Advancing HIV Vaccinology

The HVTN conducts all phases of clinical trials, bringing together experts from many backgrounds. Through this collaborative effort, the HVTN helps advance the HIV vaccinology field and knowledge in areas as varied as social and behavioral sciences, statistics, immunology, tuberculosis (TB) and COVID-19. 

COVID-19 and Tuberculosis

As SARS-CoV-2 spread, the HVTN was tapped to apply its clinical, statistical and operational infrastructure to rapidly design, implement and analyze the U.S. Government-supported Phase 3 clinical trials of COVID-19 vaccines.

The COVID-19 Prevention Network (CoVPN), funded by the National Institute of Allergy and Infectious Diseases (NIAID), part of the National Institutes of Health (NIH), was formed in spring 2020 to create a coordinated, efficient and scientifically rigorous approach to developing the COVID-19 vaccines in order to help end the pandemic.

In partnership with the AIDS Clinical Trials Group (ACTG) and International Maternal Pediatric Adolescent AIDS Clinical Trials Network (IMPAACT), the HVTN is conducting an integrated clinical trials program for TB that includes immunological, microbiological and diagnostic technologies.  This will enhance the TB vaccine field globally by evaluating the safety and immunogenicity of TB vaccines for all age groups. We seek to identify vaccines that (1) prevent TB infection, (2) prevent progression from TB infection to disease, and (3) reduce the risk of unfavorable treatment outcomes, particularly treatment failure and recurrent TB, and post-treatment morbidity and mortality when used adjunctively with TB treatment.

Our approach of integrated science gives us the ability to look at the whole picture of HIV prevention, enabling us to not only fine-tune our study vaccines, monoclonal antibodies (mAbs) and recruiting methods, but also to prepare for the day when an effective vaccine is found.

The questions we ask go far beyond, “Does this vaccine/mAb protect people from HIV/AIDS?” 

Research Areas

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Vaccinology & Immunology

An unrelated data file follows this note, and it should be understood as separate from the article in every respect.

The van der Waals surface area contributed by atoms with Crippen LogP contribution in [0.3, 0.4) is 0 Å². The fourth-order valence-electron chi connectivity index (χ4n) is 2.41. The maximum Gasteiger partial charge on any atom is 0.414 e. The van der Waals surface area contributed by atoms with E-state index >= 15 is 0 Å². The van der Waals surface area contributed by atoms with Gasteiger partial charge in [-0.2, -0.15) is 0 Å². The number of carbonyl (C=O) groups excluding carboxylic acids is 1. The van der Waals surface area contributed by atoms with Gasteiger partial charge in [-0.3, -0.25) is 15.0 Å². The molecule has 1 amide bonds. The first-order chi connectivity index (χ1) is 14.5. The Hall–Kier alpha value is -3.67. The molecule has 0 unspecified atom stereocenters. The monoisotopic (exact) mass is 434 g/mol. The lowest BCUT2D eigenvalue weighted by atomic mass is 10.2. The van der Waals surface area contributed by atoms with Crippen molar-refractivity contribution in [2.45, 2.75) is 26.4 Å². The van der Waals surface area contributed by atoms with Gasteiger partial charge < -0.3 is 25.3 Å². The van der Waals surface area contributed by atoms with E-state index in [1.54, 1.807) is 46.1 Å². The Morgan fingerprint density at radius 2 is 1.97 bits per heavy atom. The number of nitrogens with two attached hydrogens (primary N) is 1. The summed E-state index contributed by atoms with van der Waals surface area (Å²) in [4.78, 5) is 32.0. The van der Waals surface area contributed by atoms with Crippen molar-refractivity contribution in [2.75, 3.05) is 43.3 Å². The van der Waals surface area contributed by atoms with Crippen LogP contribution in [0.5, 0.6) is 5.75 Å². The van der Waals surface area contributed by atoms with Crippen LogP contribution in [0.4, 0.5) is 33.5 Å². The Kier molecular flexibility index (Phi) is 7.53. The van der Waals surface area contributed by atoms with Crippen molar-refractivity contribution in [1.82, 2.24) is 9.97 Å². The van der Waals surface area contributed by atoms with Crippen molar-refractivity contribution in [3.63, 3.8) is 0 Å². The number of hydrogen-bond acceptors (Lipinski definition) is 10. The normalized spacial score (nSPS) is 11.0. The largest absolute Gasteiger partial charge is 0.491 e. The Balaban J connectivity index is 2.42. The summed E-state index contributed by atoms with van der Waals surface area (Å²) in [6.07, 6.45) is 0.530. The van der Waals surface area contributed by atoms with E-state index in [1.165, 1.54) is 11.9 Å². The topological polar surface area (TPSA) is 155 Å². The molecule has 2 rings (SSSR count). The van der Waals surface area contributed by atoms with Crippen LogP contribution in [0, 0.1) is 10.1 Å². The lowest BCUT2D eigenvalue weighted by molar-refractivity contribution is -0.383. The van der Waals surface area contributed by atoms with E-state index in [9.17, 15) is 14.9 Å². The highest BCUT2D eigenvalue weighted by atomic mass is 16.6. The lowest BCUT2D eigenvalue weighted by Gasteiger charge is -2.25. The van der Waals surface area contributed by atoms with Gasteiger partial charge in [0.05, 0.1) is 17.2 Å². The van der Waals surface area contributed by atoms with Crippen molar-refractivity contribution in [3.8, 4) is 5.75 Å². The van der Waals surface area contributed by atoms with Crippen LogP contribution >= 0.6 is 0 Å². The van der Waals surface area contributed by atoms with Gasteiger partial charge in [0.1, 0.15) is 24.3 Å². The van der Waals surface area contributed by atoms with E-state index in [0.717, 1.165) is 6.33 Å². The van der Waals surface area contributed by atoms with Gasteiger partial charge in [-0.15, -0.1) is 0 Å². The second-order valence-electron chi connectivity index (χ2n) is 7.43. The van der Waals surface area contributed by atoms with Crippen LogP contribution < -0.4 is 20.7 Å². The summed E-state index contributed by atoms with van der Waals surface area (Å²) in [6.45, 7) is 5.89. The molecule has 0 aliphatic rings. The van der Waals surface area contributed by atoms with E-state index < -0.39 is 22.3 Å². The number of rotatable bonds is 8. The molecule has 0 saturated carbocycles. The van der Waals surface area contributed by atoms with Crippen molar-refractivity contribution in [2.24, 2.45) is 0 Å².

We incorporate new immunologic concepts into our measurement and analysis of human responses to vaccines.

The HVTN maintains a vigorous program to facilitate the development and assessment of novel candidate vaccines and passive immunization approaches. We are leading the field in designing, validating and implementing advanced immunological assays to accurately and reproducibly evaluate the broad range of immune responses elicited by candidate HIV vaccines. Our standardized datasets provide a means to compare vaccine regimens in great detail and identify the most promising candidates for further studies of efficacy.

Our Laboratory Center, which include multiple labs in the United States and South Africa, has developed over 20 assays to support international HVTN clinical trials, and continues to evolve our approaches as new methods become available — descriptions of Laboratory Center assays.

Our laboratories have developed, standardized, qualified and validated several methods of sampling, processing and testing samples from trial participants, allowing the HVTN to evaluate immune responses in different tissues and in blood.  Understanding immune responses in different tissues and parts of the body can help researchers design vaccines that will  target HIV at the point of entry.

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We integrate biostatistics, bioinformatics, and computational biology to design and analyze clinical trials that provide definitive answers to questions about the potential of experimental vaccines.

The HVTN Statistical and Data Management Center (SDMC) develops statistical methods for clinical trial design and analysis. Their work includes creating a framework to understand immune responses and developing new models for defining vaccine effects. Their achievements to date include:

  • Development of new trial design models (such as Phase 2b trials) to efficiently evaluate vaccines